Look what I found on the freebee table at Winfield Village! A sloth stuffie!! He has three toes!!! (The sloth is my totemic animal.)
Recovering the ability to move well after decades spent sitting still is hard. I’ve spent years working on it, making fitful progress—walking more, running (when I managed not to injure myself), riding my bicycle, lifting weights, doing taiji, etc. I feel better than I have since I was much younger, and I move with more flexibility, mobility, power, and control. I am very pleased with my progress, especially these past three years since I went down the rabbit hole of natural movement, but it was a hard trip.
The internet is a help—there are many, many videos of movement gurus demonstrating how to move well, and many pages with advice, corrections, and exercises for getting from here to there. One good place to start is with Katy Bowman, whose eight books and thousands of blog posts provide step-by-step instructions on recovering the ability to move well (and much else besides). But as I say, it’s hard to do without local support, and until the last few weeks my efforts had just one source of local support—my taiji instructor and community of fellow students (now my students).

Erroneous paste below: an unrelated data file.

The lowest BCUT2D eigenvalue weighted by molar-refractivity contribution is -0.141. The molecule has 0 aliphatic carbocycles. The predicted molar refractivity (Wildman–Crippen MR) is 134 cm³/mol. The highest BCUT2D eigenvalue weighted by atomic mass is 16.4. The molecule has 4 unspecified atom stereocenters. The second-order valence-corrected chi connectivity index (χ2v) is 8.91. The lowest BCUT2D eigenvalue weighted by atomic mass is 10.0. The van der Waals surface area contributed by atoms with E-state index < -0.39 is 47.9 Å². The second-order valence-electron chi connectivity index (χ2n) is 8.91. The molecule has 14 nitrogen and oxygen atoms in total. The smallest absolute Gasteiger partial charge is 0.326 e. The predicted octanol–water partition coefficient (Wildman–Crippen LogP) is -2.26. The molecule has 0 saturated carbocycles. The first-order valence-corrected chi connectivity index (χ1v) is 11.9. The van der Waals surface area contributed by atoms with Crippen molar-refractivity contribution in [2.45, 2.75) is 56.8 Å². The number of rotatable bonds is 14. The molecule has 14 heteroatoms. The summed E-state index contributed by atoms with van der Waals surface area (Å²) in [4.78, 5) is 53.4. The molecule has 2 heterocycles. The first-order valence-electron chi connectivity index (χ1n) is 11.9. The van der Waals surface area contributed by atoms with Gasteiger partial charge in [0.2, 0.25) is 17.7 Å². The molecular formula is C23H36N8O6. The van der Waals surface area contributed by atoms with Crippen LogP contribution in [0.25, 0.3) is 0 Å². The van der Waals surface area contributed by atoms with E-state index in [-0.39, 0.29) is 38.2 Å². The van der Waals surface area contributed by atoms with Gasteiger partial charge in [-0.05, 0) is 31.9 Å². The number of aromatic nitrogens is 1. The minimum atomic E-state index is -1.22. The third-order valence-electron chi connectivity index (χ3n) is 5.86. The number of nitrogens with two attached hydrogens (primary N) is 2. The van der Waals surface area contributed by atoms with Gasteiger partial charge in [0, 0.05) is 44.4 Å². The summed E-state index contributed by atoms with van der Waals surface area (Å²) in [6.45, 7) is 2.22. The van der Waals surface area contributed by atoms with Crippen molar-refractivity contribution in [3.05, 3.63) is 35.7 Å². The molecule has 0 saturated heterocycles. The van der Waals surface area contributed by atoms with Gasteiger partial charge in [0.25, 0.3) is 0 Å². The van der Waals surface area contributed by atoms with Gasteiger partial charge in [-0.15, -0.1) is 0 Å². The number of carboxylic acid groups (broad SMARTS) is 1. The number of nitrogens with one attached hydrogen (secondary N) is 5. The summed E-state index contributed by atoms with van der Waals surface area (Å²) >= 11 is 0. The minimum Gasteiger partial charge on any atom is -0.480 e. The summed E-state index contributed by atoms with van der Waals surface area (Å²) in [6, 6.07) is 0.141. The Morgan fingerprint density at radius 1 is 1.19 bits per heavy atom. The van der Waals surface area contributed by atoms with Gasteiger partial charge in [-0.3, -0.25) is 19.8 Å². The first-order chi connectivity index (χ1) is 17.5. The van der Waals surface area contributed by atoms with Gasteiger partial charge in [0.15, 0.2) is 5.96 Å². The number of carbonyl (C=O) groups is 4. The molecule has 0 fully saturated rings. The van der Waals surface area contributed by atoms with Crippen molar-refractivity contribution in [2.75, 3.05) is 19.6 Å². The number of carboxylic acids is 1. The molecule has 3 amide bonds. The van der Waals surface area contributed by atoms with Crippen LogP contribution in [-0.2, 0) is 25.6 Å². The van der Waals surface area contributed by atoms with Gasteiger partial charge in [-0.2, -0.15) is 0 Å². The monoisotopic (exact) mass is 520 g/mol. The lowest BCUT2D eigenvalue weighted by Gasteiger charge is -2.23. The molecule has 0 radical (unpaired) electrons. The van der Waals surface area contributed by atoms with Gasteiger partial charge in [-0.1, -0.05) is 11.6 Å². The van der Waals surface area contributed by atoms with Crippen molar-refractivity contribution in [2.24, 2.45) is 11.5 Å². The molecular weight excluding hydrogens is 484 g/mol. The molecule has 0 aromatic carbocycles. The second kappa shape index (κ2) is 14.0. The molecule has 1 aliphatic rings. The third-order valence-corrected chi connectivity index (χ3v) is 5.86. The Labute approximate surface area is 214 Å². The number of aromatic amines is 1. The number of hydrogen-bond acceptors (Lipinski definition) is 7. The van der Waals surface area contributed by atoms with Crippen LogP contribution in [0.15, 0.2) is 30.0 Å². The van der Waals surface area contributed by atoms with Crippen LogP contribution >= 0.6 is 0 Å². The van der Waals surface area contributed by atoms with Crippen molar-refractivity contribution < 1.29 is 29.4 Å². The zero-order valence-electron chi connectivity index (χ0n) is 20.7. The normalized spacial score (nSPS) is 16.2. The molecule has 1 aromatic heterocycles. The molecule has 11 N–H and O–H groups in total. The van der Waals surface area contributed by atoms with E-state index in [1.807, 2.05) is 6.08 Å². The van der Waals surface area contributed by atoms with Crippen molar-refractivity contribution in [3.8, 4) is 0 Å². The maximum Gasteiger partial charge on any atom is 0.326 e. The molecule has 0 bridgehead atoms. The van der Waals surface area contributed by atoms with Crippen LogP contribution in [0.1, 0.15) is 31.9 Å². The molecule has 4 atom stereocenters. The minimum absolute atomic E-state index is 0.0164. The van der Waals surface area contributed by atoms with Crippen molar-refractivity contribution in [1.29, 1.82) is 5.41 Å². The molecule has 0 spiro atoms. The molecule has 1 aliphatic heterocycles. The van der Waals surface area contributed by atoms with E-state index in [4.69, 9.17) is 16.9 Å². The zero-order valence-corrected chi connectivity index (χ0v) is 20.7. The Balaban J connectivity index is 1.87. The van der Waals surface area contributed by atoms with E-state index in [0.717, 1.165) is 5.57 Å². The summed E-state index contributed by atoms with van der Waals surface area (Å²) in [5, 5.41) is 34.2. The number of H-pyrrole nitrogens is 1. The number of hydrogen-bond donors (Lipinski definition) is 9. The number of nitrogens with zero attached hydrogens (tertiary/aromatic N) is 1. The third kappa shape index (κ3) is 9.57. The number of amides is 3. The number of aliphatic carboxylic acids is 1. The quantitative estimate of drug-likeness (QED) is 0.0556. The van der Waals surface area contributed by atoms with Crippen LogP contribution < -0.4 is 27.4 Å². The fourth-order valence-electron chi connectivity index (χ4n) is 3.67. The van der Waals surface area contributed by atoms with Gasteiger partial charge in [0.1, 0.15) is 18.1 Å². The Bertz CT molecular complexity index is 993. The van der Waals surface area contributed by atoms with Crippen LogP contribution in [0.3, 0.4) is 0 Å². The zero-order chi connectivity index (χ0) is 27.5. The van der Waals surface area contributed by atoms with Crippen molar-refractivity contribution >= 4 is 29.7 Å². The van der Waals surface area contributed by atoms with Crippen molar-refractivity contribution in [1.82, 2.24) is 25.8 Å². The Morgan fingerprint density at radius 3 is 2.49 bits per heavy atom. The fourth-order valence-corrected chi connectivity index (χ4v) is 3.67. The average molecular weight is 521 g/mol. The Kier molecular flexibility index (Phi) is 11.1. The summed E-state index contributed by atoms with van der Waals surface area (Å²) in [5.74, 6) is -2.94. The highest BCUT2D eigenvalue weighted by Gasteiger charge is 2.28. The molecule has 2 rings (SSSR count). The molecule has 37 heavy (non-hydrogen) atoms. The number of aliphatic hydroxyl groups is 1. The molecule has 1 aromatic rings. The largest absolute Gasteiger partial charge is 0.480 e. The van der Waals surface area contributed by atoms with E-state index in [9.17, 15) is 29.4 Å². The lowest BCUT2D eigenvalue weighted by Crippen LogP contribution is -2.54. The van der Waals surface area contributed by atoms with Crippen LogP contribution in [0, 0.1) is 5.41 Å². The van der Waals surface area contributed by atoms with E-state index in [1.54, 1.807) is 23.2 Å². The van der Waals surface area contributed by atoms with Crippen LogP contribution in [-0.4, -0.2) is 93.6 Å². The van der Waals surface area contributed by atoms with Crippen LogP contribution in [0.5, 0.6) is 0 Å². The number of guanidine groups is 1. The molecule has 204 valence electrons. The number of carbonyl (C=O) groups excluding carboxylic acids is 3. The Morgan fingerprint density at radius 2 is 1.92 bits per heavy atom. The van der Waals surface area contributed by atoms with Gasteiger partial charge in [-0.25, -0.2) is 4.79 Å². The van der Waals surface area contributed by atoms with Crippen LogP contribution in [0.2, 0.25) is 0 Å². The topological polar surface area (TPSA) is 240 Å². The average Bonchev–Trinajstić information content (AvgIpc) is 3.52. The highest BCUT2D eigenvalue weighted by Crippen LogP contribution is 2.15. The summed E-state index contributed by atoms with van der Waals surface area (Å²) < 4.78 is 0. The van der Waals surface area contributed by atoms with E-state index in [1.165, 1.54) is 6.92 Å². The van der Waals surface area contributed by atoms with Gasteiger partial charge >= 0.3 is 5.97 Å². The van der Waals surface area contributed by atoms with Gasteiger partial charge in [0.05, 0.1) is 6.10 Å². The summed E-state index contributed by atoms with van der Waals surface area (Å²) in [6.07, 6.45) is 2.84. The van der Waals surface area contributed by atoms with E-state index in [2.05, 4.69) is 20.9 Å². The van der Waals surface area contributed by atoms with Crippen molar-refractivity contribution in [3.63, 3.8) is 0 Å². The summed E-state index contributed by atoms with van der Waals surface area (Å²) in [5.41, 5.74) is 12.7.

So I am delighted that we now have one of Katy Bowman’s students teaching here in Champaign-Urbana: Restorative Exercise Specialist Ashley Price. I’ve taken several of her classes and can assure you that she knows her stuff and knows how to teach it.